I know that someday you'll find better things.

Monday, May 19, 2014


Remember two weeks ago when I was Dinnertime WWM? (That's World's Worst Mom, the acronym of dishonor and underachievement.)

Well, last week, I tried to make up for it, which as it turns out was terrible timing considering that my Algebra final exam was on Wednesday and we were leaving for Boston for my sister's marriage the following morning. 

And let's not forget the whole Property Appraisal hoopla.

But, guilt is a powerful motivator, and I was motivated to try--really try--to redeem myself for the previous week's mealtime transgressions.

So, here is what we had:

World's most elaborate at-home weekday salad, featuring all kinds of things like sliced hard-boiled eggs, bacon, deli meat, lots of sliced vegetables, etc.
Dessert: sliced mango
Health Factor: Great, perhaps a little protein-heavy, but whatever
Effort Required: Way too much, but this might be because I was also trying to simultaneously prepare Wednesday's meal.

I forgot to give Russ and the kids the bolillo loaves to accompany their salads, which led to "World's most elaborate sandwiches" in their lunchboxes on Tuesday. 
Oh well.

Teriyaki pork kebabs with grilled vegetables served over rice
Dessert: grilled pineapple
Health Factor: Pretty darn good
Effort Required: Good grief! From here forward, this will be reserved for Saturdays and summer!

This was supposed to be the easiest meal, since Russ prepared and marinated the meat Monday night. The plan was for him to take the lead on this meal so that I could prepare/obsess for Wednesday's final exam. I'm not sure how things spun out of control so quickly, but it might be the latest we've ever served dinner.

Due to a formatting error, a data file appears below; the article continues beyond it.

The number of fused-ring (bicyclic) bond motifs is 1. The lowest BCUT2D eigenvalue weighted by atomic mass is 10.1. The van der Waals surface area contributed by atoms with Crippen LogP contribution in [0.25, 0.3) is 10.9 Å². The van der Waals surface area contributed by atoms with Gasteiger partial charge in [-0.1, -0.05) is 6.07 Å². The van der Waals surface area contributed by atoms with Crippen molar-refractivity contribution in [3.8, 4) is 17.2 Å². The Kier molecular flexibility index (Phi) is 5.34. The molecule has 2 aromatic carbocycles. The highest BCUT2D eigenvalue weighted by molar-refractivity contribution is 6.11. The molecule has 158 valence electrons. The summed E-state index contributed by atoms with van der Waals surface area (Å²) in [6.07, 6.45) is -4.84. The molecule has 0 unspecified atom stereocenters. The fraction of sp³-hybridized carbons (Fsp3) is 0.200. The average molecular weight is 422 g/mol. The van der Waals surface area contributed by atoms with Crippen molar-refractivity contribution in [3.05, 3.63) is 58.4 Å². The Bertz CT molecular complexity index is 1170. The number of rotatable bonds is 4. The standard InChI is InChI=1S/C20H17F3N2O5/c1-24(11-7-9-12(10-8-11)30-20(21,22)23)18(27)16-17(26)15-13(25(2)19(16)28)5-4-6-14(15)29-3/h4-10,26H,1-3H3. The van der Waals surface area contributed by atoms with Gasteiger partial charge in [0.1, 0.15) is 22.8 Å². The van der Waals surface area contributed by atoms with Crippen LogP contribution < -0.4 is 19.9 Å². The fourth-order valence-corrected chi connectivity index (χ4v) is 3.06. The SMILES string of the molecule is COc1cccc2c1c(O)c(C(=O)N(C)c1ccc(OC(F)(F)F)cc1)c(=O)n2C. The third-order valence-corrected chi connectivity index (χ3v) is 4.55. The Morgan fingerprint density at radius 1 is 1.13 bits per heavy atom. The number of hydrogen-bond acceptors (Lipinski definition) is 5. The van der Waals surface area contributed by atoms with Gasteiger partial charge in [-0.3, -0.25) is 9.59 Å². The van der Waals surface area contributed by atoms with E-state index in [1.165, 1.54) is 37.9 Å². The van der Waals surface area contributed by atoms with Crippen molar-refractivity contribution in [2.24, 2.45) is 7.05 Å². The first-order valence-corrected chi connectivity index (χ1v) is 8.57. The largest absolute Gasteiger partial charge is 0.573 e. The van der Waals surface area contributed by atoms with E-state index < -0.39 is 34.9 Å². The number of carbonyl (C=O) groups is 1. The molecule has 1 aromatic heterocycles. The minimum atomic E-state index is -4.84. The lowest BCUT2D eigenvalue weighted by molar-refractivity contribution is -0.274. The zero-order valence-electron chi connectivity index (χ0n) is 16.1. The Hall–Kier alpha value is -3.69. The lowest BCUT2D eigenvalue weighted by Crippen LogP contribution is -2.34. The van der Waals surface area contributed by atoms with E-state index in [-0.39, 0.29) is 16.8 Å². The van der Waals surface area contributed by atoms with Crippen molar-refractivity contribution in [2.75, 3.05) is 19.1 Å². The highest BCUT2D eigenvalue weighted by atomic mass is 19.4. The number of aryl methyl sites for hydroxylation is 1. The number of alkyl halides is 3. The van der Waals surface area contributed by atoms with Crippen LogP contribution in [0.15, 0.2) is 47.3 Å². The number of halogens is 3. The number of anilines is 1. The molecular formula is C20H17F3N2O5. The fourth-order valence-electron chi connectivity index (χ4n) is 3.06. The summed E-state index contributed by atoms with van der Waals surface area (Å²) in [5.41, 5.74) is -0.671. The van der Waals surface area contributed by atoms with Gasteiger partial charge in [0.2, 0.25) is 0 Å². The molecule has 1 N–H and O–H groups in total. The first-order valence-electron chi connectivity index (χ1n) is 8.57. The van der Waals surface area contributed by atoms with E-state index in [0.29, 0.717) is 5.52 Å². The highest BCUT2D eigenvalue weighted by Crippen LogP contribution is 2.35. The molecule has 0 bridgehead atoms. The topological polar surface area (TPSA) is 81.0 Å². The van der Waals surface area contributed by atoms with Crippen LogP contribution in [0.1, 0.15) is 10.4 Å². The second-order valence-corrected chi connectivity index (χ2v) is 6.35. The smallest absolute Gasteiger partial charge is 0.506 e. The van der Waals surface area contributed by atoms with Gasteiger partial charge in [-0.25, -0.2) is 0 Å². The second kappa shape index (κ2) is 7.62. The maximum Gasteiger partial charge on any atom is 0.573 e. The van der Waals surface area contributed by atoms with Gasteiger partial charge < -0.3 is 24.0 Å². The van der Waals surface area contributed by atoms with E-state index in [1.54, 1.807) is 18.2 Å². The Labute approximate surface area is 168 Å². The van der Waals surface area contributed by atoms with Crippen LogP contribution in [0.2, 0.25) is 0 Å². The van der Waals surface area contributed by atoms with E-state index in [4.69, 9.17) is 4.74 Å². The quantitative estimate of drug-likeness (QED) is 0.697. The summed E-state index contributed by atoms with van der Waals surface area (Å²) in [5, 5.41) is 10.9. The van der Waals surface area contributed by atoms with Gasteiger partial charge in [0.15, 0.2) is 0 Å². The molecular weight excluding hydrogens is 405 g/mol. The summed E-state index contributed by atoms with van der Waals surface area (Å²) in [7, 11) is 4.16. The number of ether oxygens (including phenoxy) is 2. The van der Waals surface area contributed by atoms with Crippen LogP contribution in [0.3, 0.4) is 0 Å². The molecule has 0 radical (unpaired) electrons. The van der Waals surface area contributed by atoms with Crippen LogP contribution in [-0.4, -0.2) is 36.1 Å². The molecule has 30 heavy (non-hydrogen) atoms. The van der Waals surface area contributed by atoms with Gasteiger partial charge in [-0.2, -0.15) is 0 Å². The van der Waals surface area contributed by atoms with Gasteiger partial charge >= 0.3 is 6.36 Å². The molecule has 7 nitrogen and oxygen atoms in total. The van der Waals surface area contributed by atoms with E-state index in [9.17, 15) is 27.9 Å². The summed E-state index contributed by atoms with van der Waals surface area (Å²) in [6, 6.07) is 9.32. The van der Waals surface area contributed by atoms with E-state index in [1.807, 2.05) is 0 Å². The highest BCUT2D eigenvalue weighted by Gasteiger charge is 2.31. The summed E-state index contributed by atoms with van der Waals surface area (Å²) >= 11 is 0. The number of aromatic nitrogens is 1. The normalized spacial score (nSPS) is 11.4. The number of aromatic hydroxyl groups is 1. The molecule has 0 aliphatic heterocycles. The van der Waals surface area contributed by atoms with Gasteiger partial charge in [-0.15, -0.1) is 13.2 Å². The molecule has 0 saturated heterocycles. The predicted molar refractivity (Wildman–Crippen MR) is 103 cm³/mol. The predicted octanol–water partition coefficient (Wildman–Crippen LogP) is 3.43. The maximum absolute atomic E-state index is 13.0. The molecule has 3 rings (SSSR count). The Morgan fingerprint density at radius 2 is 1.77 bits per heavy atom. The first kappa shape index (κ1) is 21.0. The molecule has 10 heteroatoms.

Did you know that grilling pineapple seems to quadruple the sweetness-factor? It nearly sent us into sugar-shock, but the kids didn't seem to mind.

Cottleston pie, blanched asparagus, sliced tomatoes, remaining lone bolillo loaf 
Dessert: sliced cantaloupe
Health Factor: Better than fast food
Effort Required: Manageable. Reasonable, even, as long as you're not trying to prepare it at the same time as another meal (and quiz the kids on their spelling words, and sign permission slips, and...) 

Cottleston Pie is one of those great flexible meals where you can substitute out just about any (and almost all) of the ingredients for whatever you happen to have on hand. The only annoying thing is that by the time you put everything into the baking dish, you've already done all the work of sauteing the elements that require cooking, namely the beef, bacon, and onions. 

To then have to bake it until hot and bubbly is an insult to efficiency.

This week, I discovered that you can combine all the ingredients into the crockpot, put on the lid, and shove the whole thing into the refrigerator to be re-heated later in the week, which worked out exactly the way I hoped it would.

If you were to seek out this recipe, you'd have the best luck searching for "Calico Bean Casserole. "Cottleston Pie" is our family's name for this casserole, based on the poem by A.A. Milne of Winnie the Pooh fame.

Cottleston Cottleston Cottleston Pie,
A fly can't bird, but a bird can fly.
Ask me a riddle and I reply
Cottleston Cottleston Cottleston Pie.

Cottleston Cottleston Cottleston Pie,
Why does a chicken? I don't know why.
Ask me a riddle and I reply
Cottleston Cottleston Cottleston Pie.

Cottleston Cottleston Cottleston Pie,